I co-authored a book in 2005, titled "Extreme Exploits: Advanced Defenses Against Hardcore Hacks." My chapters focused on securing routing protocols such as BGP, and securing systems related to DMZs, firewalls, and network connectivity.
As I look back over those chapters, I realize that the basic fundamentals of network security really haven't changed much even though technology has advanced at an incredible pace. "Defense in depth" was a hot catch phrase seven years ago, and it still applies today. I believe there are three broad steps any organization can take with respect to security and reliability to get a handle on their current security posture, whether internal (corporate, inside the firewall) or external (Internet, outside the firewall).
Begin with a "network assessment." This is a broad term that might encompass a holistic view of an organization's Internet security posture, including Internet gateways, firewalls, DNS and email services, and B2B partner connectivity. In addition or alternatively, a network assessment may focus on an organization's internal network, including employee intranets, VPN, electronic mail, DNS, VoIP, vulnerability management and anti-virus services, change management, and business continuity planning and disaster recovery. A network assessment can be tailored to specific security requirements for any organization, but ultimately the assessment will provide a baseline gap analysis and remediation steps to fill those gaps.
Once a baseline network assessment is completed, an organization may wish to perform periodic vulnerability assessments. Traditional vulnerability assessments tend to cover applications services and nothing more. However, an organization's security posture must include Internet gateway switches/routers, firewalls, DNS servers, mail servers, and other network infrastructure not directly related to providing service for a specific application. Whether internal or external, vulnerability assessments can uncover critical gaps in security that may lead to credential leaks, intellectual property theft, or denial of service to employees or customers. A well planned and executed vulnerability assessment should eliminate false positives, but can never give an organization 100% confidence that a specific vulnerability can be exploited. Vulnerability assessments should be executed on at least a quarterly basis, but it's not uncommon for larger organizations to execute them on a monthly basis.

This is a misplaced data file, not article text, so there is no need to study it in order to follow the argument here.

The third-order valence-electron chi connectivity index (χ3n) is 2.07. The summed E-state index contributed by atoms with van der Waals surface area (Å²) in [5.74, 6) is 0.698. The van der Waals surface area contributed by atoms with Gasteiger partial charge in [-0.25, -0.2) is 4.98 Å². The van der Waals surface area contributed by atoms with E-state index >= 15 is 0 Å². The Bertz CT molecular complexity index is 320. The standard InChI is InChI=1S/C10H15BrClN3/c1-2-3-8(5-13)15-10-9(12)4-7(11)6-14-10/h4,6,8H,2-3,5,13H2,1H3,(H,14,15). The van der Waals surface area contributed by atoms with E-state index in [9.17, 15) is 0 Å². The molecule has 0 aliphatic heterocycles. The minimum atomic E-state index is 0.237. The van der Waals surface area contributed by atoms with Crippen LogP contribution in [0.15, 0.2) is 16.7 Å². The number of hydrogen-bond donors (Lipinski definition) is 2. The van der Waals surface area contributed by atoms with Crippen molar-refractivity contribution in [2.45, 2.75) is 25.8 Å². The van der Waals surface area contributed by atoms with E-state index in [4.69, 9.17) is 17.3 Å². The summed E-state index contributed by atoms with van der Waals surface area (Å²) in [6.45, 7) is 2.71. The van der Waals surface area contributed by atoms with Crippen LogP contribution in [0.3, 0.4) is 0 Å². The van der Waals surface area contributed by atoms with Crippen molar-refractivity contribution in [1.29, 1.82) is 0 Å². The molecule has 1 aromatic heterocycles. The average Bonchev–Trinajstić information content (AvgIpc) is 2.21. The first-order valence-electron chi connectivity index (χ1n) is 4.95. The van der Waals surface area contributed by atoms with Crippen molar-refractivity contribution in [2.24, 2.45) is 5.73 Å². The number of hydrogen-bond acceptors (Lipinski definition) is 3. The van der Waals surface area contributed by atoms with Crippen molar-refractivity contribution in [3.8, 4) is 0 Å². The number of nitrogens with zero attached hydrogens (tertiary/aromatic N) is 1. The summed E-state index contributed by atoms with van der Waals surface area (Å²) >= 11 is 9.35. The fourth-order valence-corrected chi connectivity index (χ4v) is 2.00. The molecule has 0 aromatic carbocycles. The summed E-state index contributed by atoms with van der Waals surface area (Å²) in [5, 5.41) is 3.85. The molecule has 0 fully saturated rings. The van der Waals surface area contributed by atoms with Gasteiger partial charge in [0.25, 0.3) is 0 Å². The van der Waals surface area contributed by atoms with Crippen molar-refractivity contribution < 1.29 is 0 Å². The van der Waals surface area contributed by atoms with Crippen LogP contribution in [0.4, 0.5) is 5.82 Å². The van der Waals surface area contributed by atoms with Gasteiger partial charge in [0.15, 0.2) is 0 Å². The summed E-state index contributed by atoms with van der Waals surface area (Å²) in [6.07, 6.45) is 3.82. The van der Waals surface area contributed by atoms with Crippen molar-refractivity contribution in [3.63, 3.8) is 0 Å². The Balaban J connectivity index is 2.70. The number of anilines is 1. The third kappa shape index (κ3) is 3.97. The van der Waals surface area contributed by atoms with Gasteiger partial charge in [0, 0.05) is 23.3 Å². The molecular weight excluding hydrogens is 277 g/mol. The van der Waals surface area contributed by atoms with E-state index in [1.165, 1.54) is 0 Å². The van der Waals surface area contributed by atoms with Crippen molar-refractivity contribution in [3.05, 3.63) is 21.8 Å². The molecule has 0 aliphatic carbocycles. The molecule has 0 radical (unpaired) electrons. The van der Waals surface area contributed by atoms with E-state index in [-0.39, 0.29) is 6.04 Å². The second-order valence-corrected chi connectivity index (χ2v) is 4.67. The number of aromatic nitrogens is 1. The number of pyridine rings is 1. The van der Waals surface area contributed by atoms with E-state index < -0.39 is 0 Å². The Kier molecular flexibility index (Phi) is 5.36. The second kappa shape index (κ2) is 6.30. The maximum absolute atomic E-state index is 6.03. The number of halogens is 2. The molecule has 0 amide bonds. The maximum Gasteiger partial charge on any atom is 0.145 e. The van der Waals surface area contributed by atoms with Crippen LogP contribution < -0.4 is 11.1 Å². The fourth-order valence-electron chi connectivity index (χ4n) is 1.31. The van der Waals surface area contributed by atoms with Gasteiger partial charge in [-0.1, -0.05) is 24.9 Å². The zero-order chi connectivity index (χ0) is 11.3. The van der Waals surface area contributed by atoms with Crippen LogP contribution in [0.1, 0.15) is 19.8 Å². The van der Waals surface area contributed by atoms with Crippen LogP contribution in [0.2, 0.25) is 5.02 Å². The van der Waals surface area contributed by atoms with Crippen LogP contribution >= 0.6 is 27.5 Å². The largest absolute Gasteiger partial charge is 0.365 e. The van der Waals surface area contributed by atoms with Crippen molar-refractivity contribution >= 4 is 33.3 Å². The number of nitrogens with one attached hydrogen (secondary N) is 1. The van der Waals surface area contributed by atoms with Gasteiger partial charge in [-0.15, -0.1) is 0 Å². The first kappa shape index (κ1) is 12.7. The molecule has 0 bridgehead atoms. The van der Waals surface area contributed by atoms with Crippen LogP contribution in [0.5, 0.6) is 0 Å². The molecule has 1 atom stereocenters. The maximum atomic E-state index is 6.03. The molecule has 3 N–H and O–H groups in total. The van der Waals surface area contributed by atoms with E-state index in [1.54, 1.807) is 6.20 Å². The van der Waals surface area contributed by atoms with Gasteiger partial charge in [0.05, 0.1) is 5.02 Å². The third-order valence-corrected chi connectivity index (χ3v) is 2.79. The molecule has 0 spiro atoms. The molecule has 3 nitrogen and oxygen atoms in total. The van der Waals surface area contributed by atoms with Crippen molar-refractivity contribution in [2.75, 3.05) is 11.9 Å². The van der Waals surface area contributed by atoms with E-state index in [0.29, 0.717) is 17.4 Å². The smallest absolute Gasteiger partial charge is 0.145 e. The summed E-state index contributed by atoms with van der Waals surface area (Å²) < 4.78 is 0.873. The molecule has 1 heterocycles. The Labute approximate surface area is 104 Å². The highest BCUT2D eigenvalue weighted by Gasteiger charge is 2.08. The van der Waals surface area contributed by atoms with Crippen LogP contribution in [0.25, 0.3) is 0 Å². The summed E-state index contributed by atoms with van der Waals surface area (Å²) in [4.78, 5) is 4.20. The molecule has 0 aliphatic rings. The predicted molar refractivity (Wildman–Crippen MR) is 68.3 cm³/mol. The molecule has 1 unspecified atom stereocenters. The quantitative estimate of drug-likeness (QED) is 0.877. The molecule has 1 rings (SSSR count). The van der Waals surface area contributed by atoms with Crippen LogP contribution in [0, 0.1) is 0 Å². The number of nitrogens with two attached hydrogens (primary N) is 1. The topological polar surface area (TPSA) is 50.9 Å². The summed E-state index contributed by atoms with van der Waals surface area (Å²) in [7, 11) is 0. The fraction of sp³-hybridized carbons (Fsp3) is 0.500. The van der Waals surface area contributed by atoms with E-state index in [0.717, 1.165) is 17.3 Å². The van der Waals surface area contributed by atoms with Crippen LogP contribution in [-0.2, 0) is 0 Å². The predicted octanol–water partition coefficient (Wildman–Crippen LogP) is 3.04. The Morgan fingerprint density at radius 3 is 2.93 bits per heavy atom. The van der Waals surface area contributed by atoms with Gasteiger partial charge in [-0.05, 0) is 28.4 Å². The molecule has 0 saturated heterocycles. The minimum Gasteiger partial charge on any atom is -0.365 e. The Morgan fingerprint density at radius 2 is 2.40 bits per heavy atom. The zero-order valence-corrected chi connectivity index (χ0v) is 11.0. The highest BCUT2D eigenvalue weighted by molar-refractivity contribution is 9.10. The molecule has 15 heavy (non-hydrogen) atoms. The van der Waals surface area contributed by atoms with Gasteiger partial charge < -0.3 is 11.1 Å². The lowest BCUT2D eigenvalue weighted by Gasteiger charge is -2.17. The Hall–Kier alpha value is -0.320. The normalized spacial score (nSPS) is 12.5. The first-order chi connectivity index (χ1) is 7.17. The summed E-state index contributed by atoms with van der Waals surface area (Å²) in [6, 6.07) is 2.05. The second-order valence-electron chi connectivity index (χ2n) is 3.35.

The next step in assessing your organization's security and reliability is penetration testing. While I typically say that vulnerability assessments give you a "95% confidence level" that a vulnerability exists, penetration testing can give you 100% confidence that a specific vulnerability can be exploited and show you how it can be exploited by attackers. Alternatively, a penetration test may show you that you have proper compensating controls in place to prevent a vulnerability from being exploited. That is to say, the vulnerability exists, but a compensating control is in place that prevents attackers from succeeding.
One only needs to read the news to know that every organization, whether large or small, is susceptible to intrusions across their networks or exploits in their applications and services. It's prudent to execute a network assessment in order to understand your current security posture, and then follow up with periodic vulnerability assessments and penetration tests. These will give you a higher level of confidence that your architecture is sound, and that your staff is adhering to security policies and procedures. Ultimately, your customers trust you to secure your resources and their information, and your brand and market identity are at stake if you don't.
By Brett Watson, Senior Manager, Professional Services at Neustar. Brett's experience spans large-scale IP networking, optical networking, network/system administration and design, and security architecture including high level security policy and architecture, as well as vulnerability assessments and penetration testing.
|Data Center||Policy & Regulation|
|DNS Security||Regional Registries|
|Domain Names||Registry Services|
|Intellectual Property||Top-Level Domains|
|Internet of Things||Web|
|Internet Protocol||White Space|
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